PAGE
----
Russ Baker: Yeah. Of course, a lot of the changes are very, very good. It’s a subjective statement on my part, but I think most people would say that they appreciate certain aspects of technology and if they are, or if they have people in their family who are immigrants or where there is racial intermarriage, where there are people of other than the majority sexuality, for people where that’s them, the changes have been good. For people where that’s not them, they feel left behind, they feel afraid and it’s interesting when you go to places like Silicon Valley or New York City or something where you have this very young, very ambitious, upwardly mobile population, everybody with devices and whatever app they were using yesterday they’re no longer using today, it’s exciting but in some ways, it’s kind of crazy. It seems like the world is permanently unstable and I think, by the way, that some of those things are reflected in the climate change denial or the continued hueing to religious fundamentalism is finding that safe space to feel grounded and to feel centered and to feel that there is some kind of meaning to people’s lives. One of the things that interests me is the possibility out of all this, that we could end up having a more interesting conversation where we would acknowledge the things that, if you want to say both sides, if we can call it that although I think that’s too simplified, different factions in this country, the aspects of what they do and how they live and what they have to say that have merit and ought to be interesting to the other people to learn a little bit more about it.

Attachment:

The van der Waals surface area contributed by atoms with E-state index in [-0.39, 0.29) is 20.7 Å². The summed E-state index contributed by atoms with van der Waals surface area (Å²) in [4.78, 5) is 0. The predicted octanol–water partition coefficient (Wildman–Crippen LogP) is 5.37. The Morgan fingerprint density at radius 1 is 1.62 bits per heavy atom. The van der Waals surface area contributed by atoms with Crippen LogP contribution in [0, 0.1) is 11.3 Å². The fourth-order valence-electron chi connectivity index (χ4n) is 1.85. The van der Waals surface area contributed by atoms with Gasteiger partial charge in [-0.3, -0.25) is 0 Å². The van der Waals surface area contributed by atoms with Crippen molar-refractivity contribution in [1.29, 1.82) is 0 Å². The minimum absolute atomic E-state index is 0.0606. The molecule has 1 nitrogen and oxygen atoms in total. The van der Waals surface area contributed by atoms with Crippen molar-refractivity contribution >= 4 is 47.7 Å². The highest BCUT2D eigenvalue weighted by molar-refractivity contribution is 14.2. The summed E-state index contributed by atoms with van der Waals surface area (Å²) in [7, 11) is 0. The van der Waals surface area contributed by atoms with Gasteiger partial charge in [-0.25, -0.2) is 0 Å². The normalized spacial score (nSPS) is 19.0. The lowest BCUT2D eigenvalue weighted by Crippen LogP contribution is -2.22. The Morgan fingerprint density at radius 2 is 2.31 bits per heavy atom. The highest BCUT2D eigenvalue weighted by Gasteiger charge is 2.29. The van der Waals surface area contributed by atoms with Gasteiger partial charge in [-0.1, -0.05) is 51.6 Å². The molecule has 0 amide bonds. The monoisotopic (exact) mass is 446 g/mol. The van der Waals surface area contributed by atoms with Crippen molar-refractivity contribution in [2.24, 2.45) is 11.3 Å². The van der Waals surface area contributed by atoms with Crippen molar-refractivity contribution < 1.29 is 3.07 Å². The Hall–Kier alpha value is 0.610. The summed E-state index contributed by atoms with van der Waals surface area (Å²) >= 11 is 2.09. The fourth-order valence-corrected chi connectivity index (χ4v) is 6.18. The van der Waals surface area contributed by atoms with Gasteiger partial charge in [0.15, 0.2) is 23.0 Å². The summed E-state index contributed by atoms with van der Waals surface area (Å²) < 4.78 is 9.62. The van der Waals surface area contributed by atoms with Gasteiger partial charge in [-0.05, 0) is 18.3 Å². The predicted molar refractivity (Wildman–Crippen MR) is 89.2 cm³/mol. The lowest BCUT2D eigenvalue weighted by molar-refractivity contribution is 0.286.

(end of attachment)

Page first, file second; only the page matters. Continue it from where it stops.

Jeff Schechtman: Part of that requires a degree of honesty, which we certainly haven’t seen in this campaign and we certainly haven’t seen in terms of what’s put forth to those rural voters. I mean, manufacturing is a great example. There’s all this talk about bringing jobs back. The reality is that manufacturing output in the United States is higher than it was 30 years ago. The difference is it just takes infinitely less people to accomplish the same thing. There are 3 million truck drivers out there, 5 to 7 years with autonomous vehicles and there’s already tests going on with autonomous truck driving, that’s 2 million jobs that are going to disappear. That doesn’t mean there’s less goods being manufactured or shipped or anything else, it’s just a different world; it requires less in terms of people.